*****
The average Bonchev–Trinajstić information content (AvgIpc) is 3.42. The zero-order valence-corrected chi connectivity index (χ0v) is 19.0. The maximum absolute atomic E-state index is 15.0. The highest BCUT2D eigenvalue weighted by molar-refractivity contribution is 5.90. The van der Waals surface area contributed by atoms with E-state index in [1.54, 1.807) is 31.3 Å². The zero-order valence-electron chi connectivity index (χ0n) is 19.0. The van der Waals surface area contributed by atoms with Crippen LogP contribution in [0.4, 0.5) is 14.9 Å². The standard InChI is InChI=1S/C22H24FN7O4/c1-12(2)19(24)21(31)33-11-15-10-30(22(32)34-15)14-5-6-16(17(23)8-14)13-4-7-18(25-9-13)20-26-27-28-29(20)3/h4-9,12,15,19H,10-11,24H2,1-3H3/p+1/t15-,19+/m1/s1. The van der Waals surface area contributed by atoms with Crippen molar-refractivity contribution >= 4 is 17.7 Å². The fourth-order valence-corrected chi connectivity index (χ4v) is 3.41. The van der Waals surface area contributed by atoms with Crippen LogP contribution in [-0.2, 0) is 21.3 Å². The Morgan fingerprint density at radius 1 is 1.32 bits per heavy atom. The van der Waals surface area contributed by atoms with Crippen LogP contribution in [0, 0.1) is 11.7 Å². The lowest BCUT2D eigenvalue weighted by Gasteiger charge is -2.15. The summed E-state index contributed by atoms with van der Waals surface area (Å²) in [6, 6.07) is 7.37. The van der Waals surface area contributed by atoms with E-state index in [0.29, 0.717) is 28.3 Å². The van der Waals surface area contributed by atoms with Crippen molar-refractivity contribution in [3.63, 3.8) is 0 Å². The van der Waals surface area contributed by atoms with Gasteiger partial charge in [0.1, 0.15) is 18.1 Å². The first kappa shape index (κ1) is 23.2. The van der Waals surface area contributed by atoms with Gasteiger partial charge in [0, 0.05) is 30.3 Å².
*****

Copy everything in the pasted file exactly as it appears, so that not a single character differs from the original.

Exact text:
The average Bonchev–Trinajstić information content (AvgIpc) is 3.42. The zero-order valence-corrected chi connectivity index (χ0v) is 19.0. The maximum absolute atomic E-state index is 15.0. The highest BCUT2D eigenvalue weighted by molar-refractivity contribution is 5.90. The van der Waals surface area contributed by atoms with E-state index in [1.54, 1.807) is 31.3 Å². The zero-order valence-electron chi connectivity index (χ0n) is 19.0. The van der Waals surface area contributed by atoms with Crippen LogP contribution in [0.4, 0.5) is 14.9 Å². The standard InChI is InChI=1S/C22H24FN7O4/c1-12(2)19(24)21(31)33-11-15-10-30(22(32)34-15)14-5-6-16(17(23)8-14)13-4-7-18(25-9-13)20-26-27-28-29(20)3/h4-9,12,15,19H,10-11,24H2,1-3H3/p+1/t15-,19+/m1/s1. The van der Waals surface area contributed by atoms with Crippen molar-refractivity contribution >= 4 is 17.7 Å². The fourth-order valence-corrected chi connectivity index (χ4v) is 3.41. The van der Waals surface area contributed by atoms with Crippen LogP contribution in [-0.2, 0) is 21.3 Å². The Morgan fingerprint density at radius 1 is 1.32 bits per heavy atom. The van der Waals surface area contributed by atoms with Crippen LogP contribution in [0, 0.1) is 11.7 Å². The lowest BCUT2D eigenvalue weighted by Gasteiger charge is -2.15. The summed E-state index contributed by atoms with van der Waals surface area (Å²) in [6, 6.07) is 7.37. The van der Waals surface area contributed by atoms with E-state index in [0.29, 0.717) is 28.3 Å². The van der Waals surface area contributed by atoms with Crippen molar-refractivity contribution in [3.63, 3.8) is 0 Å². The van der Waals surface area contributed by atoms with Gasteiger partial charge in [0.1, 0.15) is 18.1 Å². The first kappa shape index (κ1) is 23.2. The van der Waals surface area contributed by atoms with Gasteiger partial charge in [0, 0.05) is 30.3 Å².